The Taurus Judge Home Defender: A Qualified Room Broom

I have no allusion to being a fan of .410 revolvers. I think they are quite silly. The Thunder Five, the Judge, and the S&W Governor all just seem silly to me. The barrels are the same length as the chambers, the patterns are terrible, and velocity suffers. They are a fun novelty gun, but not much else. I’ve kept that opinion…mostly.

Taurus recently showed off their new Judge Home Defender, which piqued my interest. This came at the tail end of my experimentation with the .410 for a defensive role. 

I came to the conclusion that the best .410 for home defense would be more akin to a firearm, like a Shockwave or Henry Axe, than a full-sized shotgun. They tend to be lighter, way more compact, and still fire a cartridge capable of penetration. The Taurus Judge Home Defender extends the barrel from three inches to a mighty 13 inches. This seems promising for packing some extra velocity for both modern defensive .410 loads and the famed .45 Colt options. 

judge on tree
Notice the shields near the cylinder. That protects your left arm when holding the grip of the gun.

With that in mind, I figured it couldn’t hurt to give the new Taurus Room Broom a shot and sent Taurus an email. They very promptly responded, and before I knew it, my FFL was calling me, and I had a Judge Home Defender in my hands. 

The Judge Home Defender: Break It Down 

The Judge is still the Judge. It is a .410/45 Colt revolver that utilizes a 3-inch chamber. It’s a five-shot revolver and comes with standard Taurus Judge grips. I think the ATI X2 Scorpion grip will be replacing the standard grip. 

The Home Defender stretches the Judge to the extreme. It’s 19.50 inches long with that 13-inch barrel. The weapon weighs 58.6 ounces, and it’s not afraid to be big and mean. The barrel is surrounded by what I would call a handguard. It certainly makes it easy to use your second hand to support the weapon, and it’s nearly 60 ounces of steel and polymer. Taurus installed a set of shields to the sides of the cylinder to keep the blast that emanates from between the barrel and the cylinder from burning your support hand.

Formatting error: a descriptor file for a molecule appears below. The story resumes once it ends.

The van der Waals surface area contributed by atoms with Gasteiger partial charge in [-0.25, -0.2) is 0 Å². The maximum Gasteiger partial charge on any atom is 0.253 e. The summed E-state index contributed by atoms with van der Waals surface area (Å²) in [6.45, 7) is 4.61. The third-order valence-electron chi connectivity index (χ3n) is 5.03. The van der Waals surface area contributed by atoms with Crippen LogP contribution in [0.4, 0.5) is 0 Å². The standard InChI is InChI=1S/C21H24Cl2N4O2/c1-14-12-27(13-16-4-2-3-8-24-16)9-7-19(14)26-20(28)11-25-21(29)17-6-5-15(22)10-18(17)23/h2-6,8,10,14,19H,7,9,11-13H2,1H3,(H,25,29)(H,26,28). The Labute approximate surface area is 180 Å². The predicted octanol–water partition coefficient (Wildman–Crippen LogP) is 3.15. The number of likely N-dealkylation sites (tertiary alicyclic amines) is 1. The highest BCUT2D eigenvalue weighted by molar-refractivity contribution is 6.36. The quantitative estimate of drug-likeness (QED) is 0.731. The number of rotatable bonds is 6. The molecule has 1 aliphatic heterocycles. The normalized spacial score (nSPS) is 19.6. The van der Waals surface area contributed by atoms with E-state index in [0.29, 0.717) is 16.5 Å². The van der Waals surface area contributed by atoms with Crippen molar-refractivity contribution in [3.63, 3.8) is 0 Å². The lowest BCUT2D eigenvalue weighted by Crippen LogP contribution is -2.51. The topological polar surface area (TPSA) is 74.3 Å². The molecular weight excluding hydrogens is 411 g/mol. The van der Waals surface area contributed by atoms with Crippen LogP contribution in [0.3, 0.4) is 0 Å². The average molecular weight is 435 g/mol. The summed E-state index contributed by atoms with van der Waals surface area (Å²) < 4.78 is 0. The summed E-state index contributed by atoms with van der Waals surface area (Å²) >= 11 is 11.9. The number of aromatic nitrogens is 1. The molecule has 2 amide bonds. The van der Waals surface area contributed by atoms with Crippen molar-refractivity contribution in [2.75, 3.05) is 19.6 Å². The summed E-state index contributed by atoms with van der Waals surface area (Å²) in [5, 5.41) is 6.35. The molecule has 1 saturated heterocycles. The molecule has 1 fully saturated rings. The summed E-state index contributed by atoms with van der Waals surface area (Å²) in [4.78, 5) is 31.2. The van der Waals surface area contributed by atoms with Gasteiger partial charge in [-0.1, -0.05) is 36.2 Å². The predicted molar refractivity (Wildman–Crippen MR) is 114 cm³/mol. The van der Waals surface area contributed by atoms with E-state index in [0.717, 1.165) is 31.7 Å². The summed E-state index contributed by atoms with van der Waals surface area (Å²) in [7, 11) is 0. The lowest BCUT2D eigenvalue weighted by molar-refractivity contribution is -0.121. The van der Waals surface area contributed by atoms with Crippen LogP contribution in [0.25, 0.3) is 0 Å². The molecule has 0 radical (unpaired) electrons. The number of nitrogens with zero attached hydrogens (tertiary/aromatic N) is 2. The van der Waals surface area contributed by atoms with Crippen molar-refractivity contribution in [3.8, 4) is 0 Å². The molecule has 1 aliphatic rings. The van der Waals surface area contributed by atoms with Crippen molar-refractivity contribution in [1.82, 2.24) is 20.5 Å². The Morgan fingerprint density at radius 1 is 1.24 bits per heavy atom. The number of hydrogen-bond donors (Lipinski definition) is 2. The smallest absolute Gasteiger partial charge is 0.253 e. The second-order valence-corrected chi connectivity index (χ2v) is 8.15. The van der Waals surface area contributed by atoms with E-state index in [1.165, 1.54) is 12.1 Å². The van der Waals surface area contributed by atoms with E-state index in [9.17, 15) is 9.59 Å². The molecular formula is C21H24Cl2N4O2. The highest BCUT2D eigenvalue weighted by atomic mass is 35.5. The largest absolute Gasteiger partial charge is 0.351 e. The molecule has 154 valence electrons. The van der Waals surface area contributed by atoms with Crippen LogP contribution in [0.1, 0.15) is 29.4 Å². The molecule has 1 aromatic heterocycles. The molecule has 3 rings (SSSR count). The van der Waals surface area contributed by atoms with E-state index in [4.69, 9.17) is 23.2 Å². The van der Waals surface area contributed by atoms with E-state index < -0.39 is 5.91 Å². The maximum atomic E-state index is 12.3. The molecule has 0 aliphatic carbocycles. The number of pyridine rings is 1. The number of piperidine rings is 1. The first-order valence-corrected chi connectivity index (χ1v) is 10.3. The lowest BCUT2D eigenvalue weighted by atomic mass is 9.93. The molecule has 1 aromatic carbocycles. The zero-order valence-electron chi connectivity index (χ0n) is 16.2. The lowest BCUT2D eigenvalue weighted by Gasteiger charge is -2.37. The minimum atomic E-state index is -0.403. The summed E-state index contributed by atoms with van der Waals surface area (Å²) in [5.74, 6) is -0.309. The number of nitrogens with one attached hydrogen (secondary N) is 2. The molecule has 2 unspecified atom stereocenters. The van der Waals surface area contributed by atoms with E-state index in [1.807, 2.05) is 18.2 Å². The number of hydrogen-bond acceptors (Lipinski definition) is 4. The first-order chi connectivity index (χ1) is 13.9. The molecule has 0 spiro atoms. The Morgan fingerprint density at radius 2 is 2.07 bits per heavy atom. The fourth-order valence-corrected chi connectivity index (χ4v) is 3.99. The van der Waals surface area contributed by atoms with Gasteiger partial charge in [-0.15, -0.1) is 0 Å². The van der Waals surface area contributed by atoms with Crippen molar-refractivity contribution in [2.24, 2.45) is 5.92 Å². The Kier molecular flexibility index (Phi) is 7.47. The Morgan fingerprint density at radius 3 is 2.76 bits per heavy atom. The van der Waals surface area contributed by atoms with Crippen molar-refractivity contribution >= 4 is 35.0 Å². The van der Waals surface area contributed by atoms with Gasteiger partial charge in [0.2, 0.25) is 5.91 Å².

taurus judge logo
The Home Defender is the latest model of the Taurus Judge.

That handguard features a rail at the end that makes adding a light easy and capable. I added a Nightstick weapon light to the gun, and a serious home defense weapon needs a white light. Up top, we have a fairly long-sight rail, which I topped off with a Vortex Defender-CCW, and it’s included a Picatinny rail adapter. I figured if the gun was called the Defender and the optic was called the Defender, it would double its defensive capabilities. 

Adding a Side Saddle 

There was a lot of rail left, so what’s a man to do? I went looking for a side saddle of some kind. I figured I needed a rail mount to make my own, but then I ran across a Monstrum tactical .243 side saddle that attaches to a rail. The little .243 and .410 have nearly identical case diameters, so I hit go. This side saddle was attached to the rail and offered a convenient five slots for spare ammo. It’s a little tight, but I plan to warm it up and loosen the slots up. 

side saddle on judge
The side saddle is actually designed for .243 shells but fits .410 nicely.

The Judge Home Defender At the Range 

I grabbed a ton of .410 ammo for this test. My own Judge broke, but to be fair, it came from 2011ish and Taurus has changed a lot since then. Their guns are now very well-made and much nicer. Still, I grabbed buckshot and birdshot, as well as some Hornady Triple Defense. That’s right; I’m using a Taurus Home Defender, with a Defender red dot and now Triple Defense ammo, to make sure my defense capabilities are maxed out! 

judge with light
A Home Defense weapon needs a light.

I zeroed the gun with some .45 Colt loads. I zeroed the dot and gun at 25 yards. My thinking is that I want the extra precision at longer ranges, and the dot would be close enough at shotgun ranges. Zeroing was very easy, and I got on target in four shots, which I was thankful for because .45 Colt is pricey. 

optic on taurus judge
The gun has no irons, but it’s optics-ready.

I also did some accuracy testing and fired a nice off-hand five-round group at 25 yards and was pleasantly surprised at the accuracy, seeing as how the round has to travel through a three-inch cylinder before it hits the rifled barrel. I dropped five rounds into a small group with one annoying flyer that almost completely ruined it. 

45 colt group
That one round messed up my near-perfect group.